“Some call them ‘homeless.’ The new nomads reject that label. Equipped with both shelter and transportation, they’ve adopted a different word. They refer to themselves, quite simply, as ‘houseless.’

“From a distance, many of them could be mistaken for carefree retired RVers. On occasions when they treat themselves to a movie or dinner at a restaurant, they blend with the crowd. In mind-set and appearance, they are largely middle class. They wash their clothes at Laundromats and join fitness clubs to use the showers. Many took to the road after their savings were obliterated by the Great Recession. To keep their gas tanks and bellies full, they work long hours at hard, physical jobs. In a time of flat wages and rising housing costs, they have unshackled themselves from rent and mortgages as a way to get by. They are surviving America.

“But for them—as for anyone—survival isn’t enough. So what began as a last-ditch effort has become a battle cry for something greater. Being human means yearning for more than subsistence. As much as food or shelter, we require hope.

“And there is hope on the road. It’s a by-product of forward momentum. A sense of opportunity, as wide as the country itself. A bone-deep conviction that something better will come. It’s just ahead, in the next town, the next gig, the next chance encounter with a stranger.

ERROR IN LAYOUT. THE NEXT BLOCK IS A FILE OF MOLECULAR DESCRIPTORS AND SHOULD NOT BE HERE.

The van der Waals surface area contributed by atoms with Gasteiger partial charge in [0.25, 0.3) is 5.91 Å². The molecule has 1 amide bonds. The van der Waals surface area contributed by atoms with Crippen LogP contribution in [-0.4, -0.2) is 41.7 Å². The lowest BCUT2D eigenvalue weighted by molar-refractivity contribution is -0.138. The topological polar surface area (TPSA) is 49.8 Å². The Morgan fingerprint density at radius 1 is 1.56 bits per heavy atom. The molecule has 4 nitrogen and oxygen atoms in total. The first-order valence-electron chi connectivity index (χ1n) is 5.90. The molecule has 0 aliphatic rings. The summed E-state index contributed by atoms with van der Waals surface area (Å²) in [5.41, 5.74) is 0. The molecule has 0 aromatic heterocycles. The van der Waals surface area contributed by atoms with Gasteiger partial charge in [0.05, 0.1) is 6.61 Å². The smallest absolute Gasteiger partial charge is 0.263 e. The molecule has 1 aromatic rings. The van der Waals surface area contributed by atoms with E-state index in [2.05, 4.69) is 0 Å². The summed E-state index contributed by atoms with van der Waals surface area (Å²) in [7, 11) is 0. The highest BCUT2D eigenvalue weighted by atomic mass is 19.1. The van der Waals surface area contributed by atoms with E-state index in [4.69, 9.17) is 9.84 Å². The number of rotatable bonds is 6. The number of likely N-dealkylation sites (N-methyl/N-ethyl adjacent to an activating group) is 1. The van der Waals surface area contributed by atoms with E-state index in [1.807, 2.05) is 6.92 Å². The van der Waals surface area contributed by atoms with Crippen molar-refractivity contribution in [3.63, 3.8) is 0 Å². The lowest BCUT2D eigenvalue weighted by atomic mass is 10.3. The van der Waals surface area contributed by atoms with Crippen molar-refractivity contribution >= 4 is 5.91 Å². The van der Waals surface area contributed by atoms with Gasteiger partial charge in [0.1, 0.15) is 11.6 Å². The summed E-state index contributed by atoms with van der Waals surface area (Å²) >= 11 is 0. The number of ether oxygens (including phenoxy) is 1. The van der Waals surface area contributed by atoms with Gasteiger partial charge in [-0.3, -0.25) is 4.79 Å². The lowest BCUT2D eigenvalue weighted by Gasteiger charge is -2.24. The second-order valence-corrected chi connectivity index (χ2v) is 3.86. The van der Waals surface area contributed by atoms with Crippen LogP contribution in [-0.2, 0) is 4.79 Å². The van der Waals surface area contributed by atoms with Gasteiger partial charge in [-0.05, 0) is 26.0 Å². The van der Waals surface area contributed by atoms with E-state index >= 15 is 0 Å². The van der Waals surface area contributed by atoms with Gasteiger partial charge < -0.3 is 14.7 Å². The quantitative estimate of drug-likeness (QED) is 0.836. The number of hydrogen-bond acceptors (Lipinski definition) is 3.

“As it happens, some of those strangers are nomads, too. When they meet—online, or at a job, or camping way off the grid—tribes begin to form. There’s a common understanding, a kinship. When someone’s van breaks down, they pass the hat. There’s a contagious feeling: Something big is happening. The country is changing rapidly, the old structures crumbling away, and they’re at the epicenter of something new. Around a shared campfire, in the middle of the night, it can feel like a glimpse of utopia.”

Tips From Spies

Spies want to “fly below the radar, stay out of trouble, and always have a getaway…. On this episode we learn how to think like a spy, how to spot danger like a spy and how to drive like a spy, or at least park like a spy at the grocery store.”

Planet Money.

“I Love My Baby, But I Wish He Would Stop Saying, ‘This Human Form Is Limiting'”


Lauren Schwein on Runt:

Once, I woke up in the middle of the night and decided to check on him. He was sitting up in his crib muttering in a language I couldn’t understand (thanks to eight years of Catholic school, I was able to make out a few words in Latin). Then, when he caught me watching him he exclaimed, “Human mother, I am glad you are here, I need milk from your breasts.”

A second-generation American from a macho culture struggles with what it means to be a man.

“Discovering Manhood in Soapy Bubbles,” by Nat Martins at The New York Times:

“It wasn’t until I started doing dishes that I realized men in my family don’t do dishes.

“At parties, I rarely saw Martins men helping out in the kitchen. Instead, our grandmothers, aunts and female cousins (all Portuguese and Argentine immigrants) would cook and serve the meal, and afterward the men would stack their plates near the sink like a Jenga tower before returning to the table, where they would finish their wine and pick their teeth as the women cleaned up.”